Trashy Romance Therapy
A pretty good weekend, all in all. I spent most of it curled over a couple trashy romances, reading like crazy and laughing and crying a lot. Just pure escape for a bit, to happy endings, true love and interesting problems and really dangerous dangers. I'm glad I'm not living a dangerous life.
Realized, gradually, that I'm actually deeply in an amorphous depression. And that the escape is something nearly necessary. Which isn't a good sign.
I also had stuff that I had to write for the wedding in September, and it was hard to do because of it all; however, after getting one draft done, I felt a lot better, eventhough I hated what I wrote. So I wrote a whole new one, and then another, and finally sat down to think a bit and found myself picking up another trashy romance.
I read Suzanne Brockman's Get Lucky, which is about yet another of her Alpha Squad SEALs, and I've always hated Lucky of the whole team, but she actually made him usefully sympathetic in this book. I was not too surprised, but I was very pleased. Her longer novel Unsung Hero was very much more complex and a really fascinating read, weaving three different romances through time together in a really keen mystery and a few fun action sequences. I actually enjoyed it a very great deal. Especially as it actually gave me good inspiration for writing what I wanted to write for the wedding.
Because when I have a bad day or a really bad problem, or something that's haunting me or bothering me or making me crazy with my own failures, when I talk with John, it gets better. Somehow. Anyhow. He always makes it better. The situation may not have changed a jot, but his attitude makes it easy for me to figure something else out, to take some of it easier, to let go of certain parts of it all if it really is beyond my control. Just like when I called about the missing purse and he instantly pinpointed what I could, reasonably do, which I completely missed in my panic. He really does make things better. I seem to do the same for him, and it was really amusing to find it explicitely called out in the romance novel and to suddenly see what it was I had.
That was very keen.
John's always been here for me. Always. Through some really awful times, and now he's there, every day, with the pregnancy stuff, just solid and supporting and real. I really need the stability, given how much and how constantly and how terrifically I change, and this marriage seems to have, through the years, bent with me. He says that he really likes living with me because every year is different. Yet another adventure.
Fezzik's walk Sunday worked out really, really well. I actually took a Balance bar with me on the trail, consciously decided to eat it two-thirds of the way through and drink most of a bottle of water and I was just fine for the rest of the day. Hoorah! The doctor had said that if I exercise for more than half an hour, that I really should eat something, as my body would run out of blood sugar much, much more quickly than normal. Now that I knew that I seem to be armed with the knowledge to bypass the really bad stuff that happened the other weekends. That was very keen.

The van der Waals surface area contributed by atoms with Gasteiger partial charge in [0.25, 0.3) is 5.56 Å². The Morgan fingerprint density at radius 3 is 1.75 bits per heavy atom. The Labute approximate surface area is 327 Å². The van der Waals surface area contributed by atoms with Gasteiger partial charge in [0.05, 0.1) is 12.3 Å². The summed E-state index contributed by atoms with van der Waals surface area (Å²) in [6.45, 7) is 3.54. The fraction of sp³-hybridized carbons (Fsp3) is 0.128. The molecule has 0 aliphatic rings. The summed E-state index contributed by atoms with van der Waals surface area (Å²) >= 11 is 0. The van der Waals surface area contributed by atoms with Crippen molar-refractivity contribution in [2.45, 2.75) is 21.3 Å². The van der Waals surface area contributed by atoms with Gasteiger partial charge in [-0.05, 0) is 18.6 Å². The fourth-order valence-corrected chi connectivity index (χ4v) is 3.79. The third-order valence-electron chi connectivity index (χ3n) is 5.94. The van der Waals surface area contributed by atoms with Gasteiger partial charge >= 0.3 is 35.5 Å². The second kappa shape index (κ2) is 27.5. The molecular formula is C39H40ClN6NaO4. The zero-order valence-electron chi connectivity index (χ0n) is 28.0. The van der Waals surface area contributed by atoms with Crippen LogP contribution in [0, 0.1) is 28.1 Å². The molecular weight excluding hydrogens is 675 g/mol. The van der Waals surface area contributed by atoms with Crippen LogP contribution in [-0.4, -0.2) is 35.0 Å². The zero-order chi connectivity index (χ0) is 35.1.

The third book I read was Anne Lamott's Operating Instructions : A Journal of My Son's First Year. I've been reading a lot of Anne Lamott on Salon, that's the archive of all of her articles, and I really love her writing style. She's been through a whole lot really nastier stuff than I have, and it's really, really healing for me to read about it all and how she's managed to bluff, faith, and work her way through some really hard shit. A number of the lessons she's had, though, really are relavent to me. A lot of the stuff she writes about makes me cry, in good ways, feeling ways, not shut-out ways.
Usually, when I get depressed I get more and more remote from everyone, everyone's feelings, everyone else's needs, and, equivalently, get realy far away from my own feelings. It's an escape and if I just act like a machine and chase away anyone that does anything emotional for me, it's just a better and easier way to stay depressed and disconnected. Vicious cycle, anyone? Anyway... books bring me back. TV pushes me further away, as it seems to be the illusion of contact without real contact or feedback. Nothing in TV really 'pushes back'. A book, on the otherhand, only makes sense in the context of my mind, my memories, and my feelings. Even when it's entirely about someone else or something that can't even exist, it's engaging my imagination and how I feel and what I think and how I'd design or conceive of things within the book and echoing off my own memories and my own situation. They get me to think things through without any threat. There isn't anyone in a book to tell me that my interpretations and feelings and thoughts are wrong.
An odd kind of therapy.
But it seems to work. Seems to plug me back into what I love about my life and what I have, rather than just going around and around in the ruts of my old thoughts. Made me mildly regret my past week, in ways, as interaction with Geoff got really rocky and part of that was definitely my own fault as we both escalated fights in our own way. Nice thing was knowing he'd own his part, too, and we'd figure this out.
Yeah, after months of forgetting what reading even was, I plowed through three books in a few sittings. We also did errands, went to a BBQ on Sunday and generally did a bunch of other stuff; but all in all it was good